Just like humans, animals can be affected by infectious diseases, some of which can be transferred to humans. As responsible pet owners that want to keep your animals safe and healthy, we highly recommend that you vaccinate them in line with current guidelines.
Puppies and Kittens
Puppies and kittens receive initial protection against infectious diseases from their mother’s milk as long as she has been regularly vaccinated. However, this protection only lasts for a few weeks and so your new addition will need to be vaccinated from an early age. Many puppies or kittens will go to their new homes having already received their first vaccinations but check with their former owner when you collect them. If they have not yet been vaccinated, we recommend that get their first vaccinations done as soon as possible after taking ownership of them.
As a guideline:
Puppies should be vaccinated at 8 and then 10 weeks.
Kittens should be vaccinated at 9 and then 12 weeks.
Booster injections should then be given 12 months from the initial vaccinations, and annually thereafter.
Your canine friend should be routinely vaccinated against the following:
A bacteria-based disease usually spread by infected water. It causes fever, lethargy, vomiting, bloody diarrhea and jaundice in your pet. Severe infections can cause organ failure and death. It can be treated by antibiotics but the bacteria can be carried for months
Canine distemper virus
Spread by bodily fluid contact, there is no specific treatment and dogs with severe symptoms often die. Those who survive commonly have neurological difficulties later in life. Symptoms include fever, coughing,
Spread by contact with feces from infected dogs, it mainly affects puppies, but can also be seen in dogs that have not had regular booster vaccinations. Symptoms include vomiting and diarrhea and dehydration. Without treatment, 80% of dogs with parvovirus will die. Treatment has an approximately 85% success rate.
Infectious canine hepatitis
Infection is passed via bodily fluid contamination, and the virus can survive in the environment for prolonged periods. There are two types of the virus, a kennel cough
If your dog is going to spending time in kennels they may also be vaccinated via the nostril against
kennel cough, which is a combination of parainfluenza virus and bordetella bronchiseptica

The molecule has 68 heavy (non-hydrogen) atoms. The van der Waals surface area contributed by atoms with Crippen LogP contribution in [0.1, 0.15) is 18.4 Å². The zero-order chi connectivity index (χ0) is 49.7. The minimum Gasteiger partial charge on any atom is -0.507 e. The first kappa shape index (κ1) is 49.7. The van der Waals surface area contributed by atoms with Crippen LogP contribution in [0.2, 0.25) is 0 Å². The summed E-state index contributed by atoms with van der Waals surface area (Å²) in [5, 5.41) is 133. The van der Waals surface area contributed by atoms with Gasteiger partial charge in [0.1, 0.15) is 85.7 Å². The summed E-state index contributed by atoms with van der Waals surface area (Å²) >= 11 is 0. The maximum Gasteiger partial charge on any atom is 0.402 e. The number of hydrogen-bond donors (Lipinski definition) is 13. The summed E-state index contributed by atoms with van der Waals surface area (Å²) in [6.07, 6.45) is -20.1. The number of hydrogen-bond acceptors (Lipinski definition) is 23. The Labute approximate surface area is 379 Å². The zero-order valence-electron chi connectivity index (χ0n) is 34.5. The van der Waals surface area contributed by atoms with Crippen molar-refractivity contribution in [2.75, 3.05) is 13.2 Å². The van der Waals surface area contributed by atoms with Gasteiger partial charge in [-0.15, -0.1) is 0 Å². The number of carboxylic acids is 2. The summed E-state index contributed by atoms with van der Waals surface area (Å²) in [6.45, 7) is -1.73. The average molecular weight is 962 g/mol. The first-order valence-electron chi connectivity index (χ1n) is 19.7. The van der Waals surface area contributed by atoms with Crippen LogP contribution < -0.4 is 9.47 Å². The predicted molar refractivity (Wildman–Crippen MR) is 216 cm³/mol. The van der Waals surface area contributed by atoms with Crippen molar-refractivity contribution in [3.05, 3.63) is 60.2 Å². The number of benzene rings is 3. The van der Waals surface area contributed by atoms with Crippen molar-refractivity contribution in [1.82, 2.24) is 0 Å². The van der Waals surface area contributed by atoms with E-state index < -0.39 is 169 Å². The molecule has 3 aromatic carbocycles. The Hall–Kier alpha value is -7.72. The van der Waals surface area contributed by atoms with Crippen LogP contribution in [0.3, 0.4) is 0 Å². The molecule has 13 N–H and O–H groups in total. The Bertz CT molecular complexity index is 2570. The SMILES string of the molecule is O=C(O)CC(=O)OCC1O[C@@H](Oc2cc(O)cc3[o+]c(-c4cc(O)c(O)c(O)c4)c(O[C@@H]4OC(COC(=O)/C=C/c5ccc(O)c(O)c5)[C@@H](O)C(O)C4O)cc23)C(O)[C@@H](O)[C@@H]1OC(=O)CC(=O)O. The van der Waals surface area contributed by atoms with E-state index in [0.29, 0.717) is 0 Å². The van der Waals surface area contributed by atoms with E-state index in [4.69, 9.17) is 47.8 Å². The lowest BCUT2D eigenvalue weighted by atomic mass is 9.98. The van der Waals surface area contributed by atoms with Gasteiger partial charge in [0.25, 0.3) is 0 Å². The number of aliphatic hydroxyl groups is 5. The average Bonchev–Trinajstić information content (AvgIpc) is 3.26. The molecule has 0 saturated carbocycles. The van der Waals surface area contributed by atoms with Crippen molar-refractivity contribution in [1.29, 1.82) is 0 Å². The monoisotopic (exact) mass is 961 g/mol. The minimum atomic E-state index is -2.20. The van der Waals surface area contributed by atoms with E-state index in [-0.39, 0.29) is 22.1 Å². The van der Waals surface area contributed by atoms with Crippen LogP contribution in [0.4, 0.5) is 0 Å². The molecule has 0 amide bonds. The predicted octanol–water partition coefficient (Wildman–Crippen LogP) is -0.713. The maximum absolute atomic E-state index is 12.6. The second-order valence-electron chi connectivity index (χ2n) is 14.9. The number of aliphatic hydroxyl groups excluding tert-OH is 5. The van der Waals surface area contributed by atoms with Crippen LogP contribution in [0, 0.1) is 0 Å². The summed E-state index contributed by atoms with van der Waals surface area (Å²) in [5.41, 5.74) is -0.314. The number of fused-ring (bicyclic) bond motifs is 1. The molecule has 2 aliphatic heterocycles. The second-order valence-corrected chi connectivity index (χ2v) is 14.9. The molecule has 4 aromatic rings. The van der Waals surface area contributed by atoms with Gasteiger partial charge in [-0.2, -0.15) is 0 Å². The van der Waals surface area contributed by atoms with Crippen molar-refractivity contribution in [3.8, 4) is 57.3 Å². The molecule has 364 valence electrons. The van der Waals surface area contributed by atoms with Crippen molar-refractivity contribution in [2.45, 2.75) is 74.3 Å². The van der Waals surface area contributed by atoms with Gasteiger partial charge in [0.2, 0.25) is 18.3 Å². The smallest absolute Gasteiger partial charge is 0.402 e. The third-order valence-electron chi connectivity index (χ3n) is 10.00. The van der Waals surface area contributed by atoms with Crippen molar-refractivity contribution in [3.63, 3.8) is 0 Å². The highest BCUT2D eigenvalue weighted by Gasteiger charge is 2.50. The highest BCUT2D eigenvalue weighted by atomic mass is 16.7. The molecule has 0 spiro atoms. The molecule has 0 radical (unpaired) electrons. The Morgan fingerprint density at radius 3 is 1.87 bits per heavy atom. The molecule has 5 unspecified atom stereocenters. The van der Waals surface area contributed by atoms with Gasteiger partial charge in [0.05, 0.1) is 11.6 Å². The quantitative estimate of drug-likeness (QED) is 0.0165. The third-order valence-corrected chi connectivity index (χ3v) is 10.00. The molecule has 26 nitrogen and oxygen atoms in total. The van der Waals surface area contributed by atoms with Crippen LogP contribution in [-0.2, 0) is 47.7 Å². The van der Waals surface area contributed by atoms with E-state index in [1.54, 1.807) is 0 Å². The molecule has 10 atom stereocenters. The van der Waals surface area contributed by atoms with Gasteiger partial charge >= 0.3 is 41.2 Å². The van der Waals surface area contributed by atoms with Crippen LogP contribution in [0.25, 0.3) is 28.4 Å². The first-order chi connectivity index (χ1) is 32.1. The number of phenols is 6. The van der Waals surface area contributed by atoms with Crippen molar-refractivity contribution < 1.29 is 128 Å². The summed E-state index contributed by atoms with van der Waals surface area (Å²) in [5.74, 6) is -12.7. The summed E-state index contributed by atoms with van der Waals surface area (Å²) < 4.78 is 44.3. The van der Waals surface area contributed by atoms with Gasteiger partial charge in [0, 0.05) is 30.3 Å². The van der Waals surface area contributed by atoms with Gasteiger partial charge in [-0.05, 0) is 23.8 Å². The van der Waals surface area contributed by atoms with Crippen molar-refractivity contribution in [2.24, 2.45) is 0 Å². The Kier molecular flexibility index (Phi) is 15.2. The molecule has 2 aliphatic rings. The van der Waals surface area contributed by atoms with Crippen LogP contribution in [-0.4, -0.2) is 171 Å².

Dogs traveling abroad should also be given a rabies
Your feline friend should be routinely vaccinated against the following:
Commonly called ‘cat flu’ as its symptoms include sneezing, fever, discharge from the nose and eyes, and mouth ulcers. Spreads via cat to cat contact, airborne contact or contamination of the living environment. Vaccination prevents some strains but not all.
Feline herpes virus
Spread by the saliva or discharge from the nose and eyes in infected cats, it can also survive in its environment. Like feline
Feline infectious enteritis
Spread by the feces and urine of infected cats, this virus attacks their immune system leaving the animal unable to fight infection. Pregnant cats can transmit the disease to their kittens while they are in the womb. Symptoms include fever, seizures, vomiting,
Cats dubbed ‘at risk’ should also be vaccinated against feline leukemia virus
This disease is thought to require very close contact with infected cats to be spread, such as milk from mother to kitten or bite wounds. Much more common in city areas, and among un-neutered and stray cats. Multi-cat households also present a higher risk. The symptoms include poor body condition and coat, anorexia,
Rabbits are also at risk from infectious diseases and two, in particular, can cause intense suffering for them. These are:
Myxomatosis is a virus spread by fleas, mites and biting flies such as mosquitos. It is common in rabbits and can cause death for them within two weeks of being infected.
The early symptoms include puffy and swollen eyes, ears and face which can cause blindness. These then spread to the anus and genital area. Your rabbit will also have a high fever and will struggle to eat or drink.
Myxomatosis is spread from rabbit to rabbit very
Vaccinated rabbits may catch milder forms of the disease and recover with veterinary care. However, recovery for an unvaccinated rabbit is extremely rare and euthanasia is considered the most humane option for them.
Rabbit Viral Hemorrhagic Disease (RVHD)
RVHD is spread from rabbit to rabbit by contact
only,but can live within the environment it is living in. It causes high fever, internal bleedingand liver disease and bloodstainedfluid around the nose and mouth may sometimes be seen in post-mortem in affected animals.
It is almost always deadly and there is no effective treatment
againstit. Vaccination is the only way to avoid it.